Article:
As the holiday season looms, many of us turn our thoughts to family and friends. This can be particularly difficult when you are grieving the loss of a loved one. It can trigger sadness, loneliness, loss, and anger.
Planning and preparing for the holidays requires a lot of energy. Be aware that grief can often drain you of that energy. Sometimes we feel a pressure to “do” the holidays, the way we have always done them. Bear in mind, it is absolutely okay to do things differently—it might be just for now or it might not. The number one thing is to be gentle with yourself.
Decide as a family or on your own what would make these 2017 holidays meaningful. Be aware of the pressures and demandsand realize that you are under no obligation to do what others expect. Consider planning some “down time” to regroup, as needed, but be careful not to isolate yourself.
Here are some ideas to cope with the holiday season and navigating your grief.
You can take care of yourself:
• Try to remember what you have as well as what you have lost.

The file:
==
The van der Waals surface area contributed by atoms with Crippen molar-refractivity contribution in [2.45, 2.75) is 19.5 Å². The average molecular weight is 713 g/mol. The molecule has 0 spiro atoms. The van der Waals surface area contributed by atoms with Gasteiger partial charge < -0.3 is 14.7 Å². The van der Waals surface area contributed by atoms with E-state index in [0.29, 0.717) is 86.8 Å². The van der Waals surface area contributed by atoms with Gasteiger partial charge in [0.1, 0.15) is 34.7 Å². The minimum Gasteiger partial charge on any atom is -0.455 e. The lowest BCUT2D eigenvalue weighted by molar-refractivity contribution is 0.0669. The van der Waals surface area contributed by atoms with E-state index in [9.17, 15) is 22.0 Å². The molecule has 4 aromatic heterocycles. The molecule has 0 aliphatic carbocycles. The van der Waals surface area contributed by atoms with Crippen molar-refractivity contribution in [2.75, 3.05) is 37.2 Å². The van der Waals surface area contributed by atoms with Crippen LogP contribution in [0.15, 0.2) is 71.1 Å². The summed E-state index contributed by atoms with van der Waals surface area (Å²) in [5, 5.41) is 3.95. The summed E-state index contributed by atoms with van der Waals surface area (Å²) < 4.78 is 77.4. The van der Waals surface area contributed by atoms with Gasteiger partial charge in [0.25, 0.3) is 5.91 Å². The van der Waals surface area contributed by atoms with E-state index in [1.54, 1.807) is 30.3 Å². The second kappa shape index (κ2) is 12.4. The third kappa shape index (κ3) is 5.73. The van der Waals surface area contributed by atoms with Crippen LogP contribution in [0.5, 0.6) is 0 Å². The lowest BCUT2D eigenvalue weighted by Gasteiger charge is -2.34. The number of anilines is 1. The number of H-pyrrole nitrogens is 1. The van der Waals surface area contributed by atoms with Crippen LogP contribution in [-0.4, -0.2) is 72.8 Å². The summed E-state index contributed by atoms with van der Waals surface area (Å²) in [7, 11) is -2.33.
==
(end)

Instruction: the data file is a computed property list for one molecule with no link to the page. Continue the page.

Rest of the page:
• Take note that the anticipation and worry about the holidaysis usually worse than the actual day itself.
• Plan for what you want to do and what you don’t want to do…it is your choice. You do have some control.
• If you are planning for your family, decide what is right for you all NOW…talk about how it can change next year if you all choose for it to.It can help to stay focused on the present.
• Start a new holiday tradition. It could help symbolize moving forward. It could also be an acknowledgment of the depth of your loss.
• Make a list or two: remember when you are grieving, your memory and concentration may still be impacted, so use the tools you have to compensate.
• Remember that tears and sadness for the lossare to be expected, but it does not have to ruin the joy that can also be experienced. It’s just more complicated.
• Express to others what you want or need during the holidays. They likely want to help, but don’t know how.
• Share holiday tasks and responsibilities.
• Do something for someone else…perhaps honor those you grieve with a charitable donation. This can help you get unstuck at times.
Take care of yourself around the holidays:
• Get plenty of rest
• Get plenty nutrition
• Get some kind of physical activity or exercise daily
• Avoid excessive alcohol or drug use
• Stay connected with others
• Allow yourself to laugh
• Remember, just because you always have, doesn’t meant you always have to.
Here’s an event this holiday season that could help, hosted by us and our good friends at NAMI:
to schedule an appointment with Robyn Strelitz, LMFT, call 512-434-0868.